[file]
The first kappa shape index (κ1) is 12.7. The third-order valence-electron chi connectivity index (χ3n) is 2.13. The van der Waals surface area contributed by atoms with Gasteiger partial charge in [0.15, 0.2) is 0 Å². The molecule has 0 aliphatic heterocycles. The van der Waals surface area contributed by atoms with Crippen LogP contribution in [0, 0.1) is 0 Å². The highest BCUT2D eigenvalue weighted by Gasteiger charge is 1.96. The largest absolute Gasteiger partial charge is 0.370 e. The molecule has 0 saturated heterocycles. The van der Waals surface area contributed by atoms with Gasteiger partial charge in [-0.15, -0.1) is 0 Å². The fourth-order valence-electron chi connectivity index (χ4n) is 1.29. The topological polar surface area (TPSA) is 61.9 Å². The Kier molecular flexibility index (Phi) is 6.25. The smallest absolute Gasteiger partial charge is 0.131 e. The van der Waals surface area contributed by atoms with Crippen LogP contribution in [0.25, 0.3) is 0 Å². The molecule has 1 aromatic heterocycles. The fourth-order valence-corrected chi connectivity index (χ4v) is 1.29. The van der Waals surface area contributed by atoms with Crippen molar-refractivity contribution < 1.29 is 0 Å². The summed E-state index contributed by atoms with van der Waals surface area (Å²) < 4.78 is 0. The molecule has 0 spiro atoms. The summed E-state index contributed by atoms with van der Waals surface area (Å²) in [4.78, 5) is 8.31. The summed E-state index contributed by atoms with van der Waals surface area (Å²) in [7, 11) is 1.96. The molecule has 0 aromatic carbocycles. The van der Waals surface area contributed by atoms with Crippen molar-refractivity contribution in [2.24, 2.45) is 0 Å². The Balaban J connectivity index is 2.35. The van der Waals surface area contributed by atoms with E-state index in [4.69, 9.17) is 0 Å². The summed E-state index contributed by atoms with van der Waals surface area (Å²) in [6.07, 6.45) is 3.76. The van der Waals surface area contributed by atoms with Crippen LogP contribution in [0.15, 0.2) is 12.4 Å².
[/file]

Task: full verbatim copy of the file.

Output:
The first kappa shape index (κ1) is 12.7. The third-order valence-electron chi connectivity index (χ3n) is 2.13. The van der Waals surface area contributed by atoms with Gasteiger partial charge in [0.15, 0.2) is 0 Å². The molecule has 0 aliphatic heterocycles. The van der Waals surface area contributed by atoms with Crippen LogP contribution in [0, 0.1) is 0 Å². The highest BCUT2D eigenvalue weighted by Gasteiger charge is 1.96. The largest absolute Gasteiger partial charge is 0.370 e. The molecule has 0 saturated heterocycles. The van der Waals surface area contributed by atoms with Gasteiger partial charge in [-0.15, -0.1) is 0 Å². The fourth-order valence-electron chi connectivity index (χ4n) is 1.29. The topological polar surface area (TPSA) is 61.9 Å². The Kier molecular flexibility index (Phi) is 6.25. The smallest absolute Gasteiger partial charge is 0.131 e. The van der Waals surface area contributed by atoms with Crippen LogP contribution in [0.25, 0.3) is 0 Å². The molecule has 1 aromatic heterocycles. The fourth-order valence-corrected chi connectivity index (χ4v) is 1.29. The van der Waals surface area contributed by atoms with Crippen molar-refractivity contribution < 1.29 is 0 Å². The summed E-state index contributed by atoms with van der Waals surface area (Å²) < 4.78 is 0. The molecule has 0 spiro atoms. The summed E-state index contributed by atoms with van der Waals surface area (Å²) in [4.78, 5) is 8.31. The summed E-state index contributed by atoms with van der Waals surface area (Å²) in [7, 11) is 1.96. The molecule has 0 aromatic carbocycles. The van der Waals surface area contributed by atoms with Crippen molar-refractivity contribution in [2.24, 2.45) is 0 Å². The Balaban J connectivity index is 2.35. The van der Waals surface area contributed by atoms with E-state index in [4.69, 9.17) is 0 Å². The summed E-state index contributed by atoms with van der Waals surface area (Å²) in [6.07, 6.45) is 3.76. The van der Waals surface area contributed by atoms with Crippen LogP contribution in [0.15, 0.2) is 12.4 Å².